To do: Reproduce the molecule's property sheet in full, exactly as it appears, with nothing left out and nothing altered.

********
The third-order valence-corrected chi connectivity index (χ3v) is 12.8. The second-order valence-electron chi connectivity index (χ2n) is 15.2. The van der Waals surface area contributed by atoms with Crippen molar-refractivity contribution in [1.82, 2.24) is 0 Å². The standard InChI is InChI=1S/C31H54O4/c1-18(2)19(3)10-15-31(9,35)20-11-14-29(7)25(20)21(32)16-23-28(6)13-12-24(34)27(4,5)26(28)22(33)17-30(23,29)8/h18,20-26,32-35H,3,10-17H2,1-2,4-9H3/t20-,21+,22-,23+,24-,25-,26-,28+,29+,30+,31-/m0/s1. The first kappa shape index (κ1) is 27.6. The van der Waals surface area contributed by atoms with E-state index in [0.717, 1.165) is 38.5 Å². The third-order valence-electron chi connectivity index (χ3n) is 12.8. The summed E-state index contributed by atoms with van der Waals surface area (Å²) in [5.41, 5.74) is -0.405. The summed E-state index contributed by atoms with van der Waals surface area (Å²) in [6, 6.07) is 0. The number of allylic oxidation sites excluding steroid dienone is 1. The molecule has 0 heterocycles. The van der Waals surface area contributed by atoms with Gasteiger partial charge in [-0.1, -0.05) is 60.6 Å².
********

The third-order valence-corrected chi connectivity index (χ3v) is 12.8. The second-order valence-electron chi connectivity index (χ2n) is 15.2. The van der Waals surface area contributed by atoms with Crippen molar-refractivity contribution in [1.82, 2.24) is 0 Å². The standard InChI is InChI=1S/C31H54O4/c1-18(2)19(3)10-15-31(9,35)20-11-14-29(7)25(20)21(32)16-23-28(6)13-12-24(34)27(4,5)26(28)22(33)17-30(23,29)8/h18,20-26,32-35H,3,10-17H2,1-2,4-9H3/t20-,21+,22-,23+,24-,25-,26-,28+,29+,30+,31-/m0/s1. The first kappa shape index (κ1) is 27.6. The van der Waals surface area contributed by atoms with E-state index in [0.717, 1.165) is 38.5 Å². The third-order valence-electron chi connectivity index (χ3n) is 12.8. The summed E-state index contributed by atoms with van der Waals surface area (Å²) in [5.41, 5.74) is -0.405. The summed E-state index contributed by atoms with van der Waals surface area (Å²) in [6, 6.07) is 0. The number of allylic oxidation sites excluding steroid dienone is 1. The molecule has 0 heterocycles. The van der Waals surface area contributed by atoms with Gasteiger partial charge in [-0.1, -0.05) is 60.6 Å².